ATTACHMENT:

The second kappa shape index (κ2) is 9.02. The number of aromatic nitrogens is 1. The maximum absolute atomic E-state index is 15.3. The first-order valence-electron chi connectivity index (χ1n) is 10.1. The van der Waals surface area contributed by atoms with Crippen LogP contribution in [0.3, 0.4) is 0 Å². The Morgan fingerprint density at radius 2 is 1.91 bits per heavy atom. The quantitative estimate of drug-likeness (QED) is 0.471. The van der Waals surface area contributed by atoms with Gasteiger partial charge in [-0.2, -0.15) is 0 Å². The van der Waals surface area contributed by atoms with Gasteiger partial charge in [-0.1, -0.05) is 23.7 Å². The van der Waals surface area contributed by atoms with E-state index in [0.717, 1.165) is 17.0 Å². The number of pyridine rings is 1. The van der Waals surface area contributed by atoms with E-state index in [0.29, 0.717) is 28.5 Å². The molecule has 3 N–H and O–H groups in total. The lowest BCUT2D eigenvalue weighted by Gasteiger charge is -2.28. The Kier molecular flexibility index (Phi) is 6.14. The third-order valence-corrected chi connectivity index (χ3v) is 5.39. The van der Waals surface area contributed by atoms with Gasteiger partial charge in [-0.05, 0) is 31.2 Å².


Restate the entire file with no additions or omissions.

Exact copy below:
The second kappa shape index (κ2) is 9.02. The number of aromatic nitrogens is 1. The maximum absolute atomic E-state index is 15.3. The first-order valence-electron chi connectivity index (χ1n) is 10.1. The van der Waals surface area contributed by atoms with Crippen LogP contribution in [0.3, 0.4) is 0 Å². The Morgan fingerprint density at radius 2 is 1.91 bits per heavy atom. The quantitative estimate of drug-likeness (QED) is 0.471. The van der Waals surface area contributed by atoms with Gasteiger partial charge in [-0.2, -0.15) is 0 Å². The van der Waals surface area contributed by atoms with Gasteiger partial charge in [-0.1, -0.05) is 23.7 Å². The van der Waals surface area contributed by atoms with E-state index in [0.717, 1.165) is 17.0 Å². The number of pyridine rings is 1. The van der Waals surface area contributed by atoms with E-state index in [0.29, 0.717) is 28.5 Å². The molecule has 3 N–H and O–H groups in total. The lowest BCUT2D eigenvalue weighted by Gasteiger charge is -2.28. The Kier molecular flexibility index (Phi) is 6.14. The third-order valence-corrected chi connectivity index (χ3v) is 5.39. The van der Waals surface area contributed by atoms with Gasteiger partial charge in [-0.05, 0) is 31.2 Å².